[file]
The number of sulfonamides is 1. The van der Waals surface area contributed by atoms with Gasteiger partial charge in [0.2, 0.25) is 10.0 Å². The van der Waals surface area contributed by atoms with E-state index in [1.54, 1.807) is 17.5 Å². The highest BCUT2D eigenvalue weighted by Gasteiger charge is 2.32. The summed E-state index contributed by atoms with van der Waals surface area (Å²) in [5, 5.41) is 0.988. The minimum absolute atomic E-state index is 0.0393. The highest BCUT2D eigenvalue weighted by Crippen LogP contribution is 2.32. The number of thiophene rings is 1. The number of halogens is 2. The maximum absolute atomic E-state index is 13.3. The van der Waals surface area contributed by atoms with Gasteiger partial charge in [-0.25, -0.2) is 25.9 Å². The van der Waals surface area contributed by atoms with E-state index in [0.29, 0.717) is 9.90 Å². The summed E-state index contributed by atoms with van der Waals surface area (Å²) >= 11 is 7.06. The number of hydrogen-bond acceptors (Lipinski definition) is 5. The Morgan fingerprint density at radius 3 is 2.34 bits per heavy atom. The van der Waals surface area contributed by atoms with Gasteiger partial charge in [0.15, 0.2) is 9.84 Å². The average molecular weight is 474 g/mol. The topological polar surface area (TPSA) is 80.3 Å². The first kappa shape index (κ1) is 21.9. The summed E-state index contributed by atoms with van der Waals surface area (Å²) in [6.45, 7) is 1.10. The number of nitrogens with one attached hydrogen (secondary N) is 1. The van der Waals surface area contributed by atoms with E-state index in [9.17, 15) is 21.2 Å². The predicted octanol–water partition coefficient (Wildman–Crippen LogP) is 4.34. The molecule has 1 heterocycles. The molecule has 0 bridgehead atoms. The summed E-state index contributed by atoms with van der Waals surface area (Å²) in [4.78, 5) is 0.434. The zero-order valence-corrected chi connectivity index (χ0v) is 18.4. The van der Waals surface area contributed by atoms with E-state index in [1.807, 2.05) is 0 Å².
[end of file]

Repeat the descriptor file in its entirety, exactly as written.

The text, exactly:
The number of sulfonamides is 1. The van der Waals surface area contributed by atoms with Gasteiger partial charge in [0.2, 0.25) is 10.0 Å². The van der Waals surface area contributed by atoms with E-state index in [1.54, 1.807) is 17.5 Å². The highest BCUT2D eigenvalue weighted by Gasteiger charge is 2.32. The summed E-state index contributed by atoms with van der Waals surface area (Å²) in [5, 5.41) is 0.988. The minimum absolute atomic E-state index is 0.0393. The highest BCUT2D eigenvalue weighted by Crippen LogP contribution is 2.32. The number of thiophene rings is 1. The number of halogens is 2. The maximum absolute atomic E-state index is 13.3. The van der Waals surface area contributed by atoms with Gasteiger partial charge in [-0.25, -0.2) is 25.9 Å². The van der Waals surface area contributed by atoms with E-state index in [0.29, 0.717) is 9.90 Å². The summed E-state index contributed by atoms with van der Waals surface area (Å²) >= 11 is 7.06. The number of hydrogen-bond acceptors (Lipinski definition) is 5. The Morgan fingerprint density at radius 3 is 2.34 bits per heavy atom. The van der Waals surface area contributed by atoms with Gasteiger partial charge in [0.15, 0.2) is 9.84 Å². The average molecular weight is 474 g/mol. The topological polar surface area (TPSA) is 80.3 Å². The first kappa shape index (κ1) is 21.9. The summed E-state index contributed by atoms with van der Waals surface area (Å²) in [6.45, 7) is 1.10. The number of nitrogens with one attached hydrogen (secondary N) is 1. The van der Waals surface area contributed by atoms with E-state index in [9.17, 15) is 21.2 Å². The predicted octanol–water partition coefficient (Wildman–Crippen LogP) is 4.34. The molecule has 1 heterocycles. The molecule has 0 bridgehead atoms. The summed E-state index contributed by atoms with van der Waals surface area (Å²) in [4.78, 5) is 0.434. The zero-order valence-corrected chi connectivity index (χ0v) is 18.4. The van der Waals surface area contributed by atoms with E-state index in [1.807, 2.05) is 0 Å².